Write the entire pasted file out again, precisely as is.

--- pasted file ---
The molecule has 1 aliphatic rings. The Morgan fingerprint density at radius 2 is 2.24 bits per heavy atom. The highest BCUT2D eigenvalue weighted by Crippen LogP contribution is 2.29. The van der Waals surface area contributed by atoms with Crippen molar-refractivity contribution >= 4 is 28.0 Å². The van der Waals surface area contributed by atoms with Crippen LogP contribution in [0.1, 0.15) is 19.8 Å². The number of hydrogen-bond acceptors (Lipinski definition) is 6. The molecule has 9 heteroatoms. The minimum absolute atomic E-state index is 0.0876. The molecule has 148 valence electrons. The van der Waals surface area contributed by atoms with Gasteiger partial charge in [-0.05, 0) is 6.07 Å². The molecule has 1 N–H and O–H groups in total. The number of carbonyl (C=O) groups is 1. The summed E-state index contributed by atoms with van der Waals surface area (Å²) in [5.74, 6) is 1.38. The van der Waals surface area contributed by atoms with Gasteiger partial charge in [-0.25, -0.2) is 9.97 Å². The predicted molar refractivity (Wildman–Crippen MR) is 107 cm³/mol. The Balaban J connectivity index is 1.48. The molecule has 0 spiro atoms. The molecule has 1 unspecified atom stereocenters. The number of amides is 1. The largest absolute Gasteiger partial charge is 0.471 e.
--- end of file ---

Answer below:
The molecule has 1 aliphatic rings. The Morgan fingerprint density at radius 2 is 2.24 bits per heavy atom. The highest BCUT2D eigenvalue weighted by Crippen LogP contribution is 2.29. The van der Waals surface area contributed by atoms with Crippen molar-refractivity contribution >= 4 is 28.0 Å². The van der Waals surface area contributed by atoms with Crippen LogP contribution in [0.1, 0.15) is 19.8 Å². The number of hydrogen-bond acceptors (Lipinski definition) is 6. The molecule has 9 heteroatoms. The minimum absolute atomic E-state index is 0.0876. The molecule has 148 valence electrons. The van der Waals surface area contributed by atoms with Gasteiger partial charge in [-0.05, 0) is 6.07 Å². The molecule has 1 N–H and O–H groups in total. The number of carbonyl (C=O) groups is 1. The summed E-state index contributed by atoms with van der Waals surface area (Å²) in [5.74, 6) is 1.38. The van der Waals surface area contributed by atoms with Gasteiger partial charge in [-0.25, -0.2) is 9.97 Å². The predicted molar refractivity (Wildman–Crippen MR) is 107 cm³/mol. The Balaban J connectivity index is 1.48. The molecule has 0 spiro atoms. The molecule has 1 unspecified atom stereocenters. The number of amides is 1. The largest absolute Gasteiger partial charge is 0.471 e.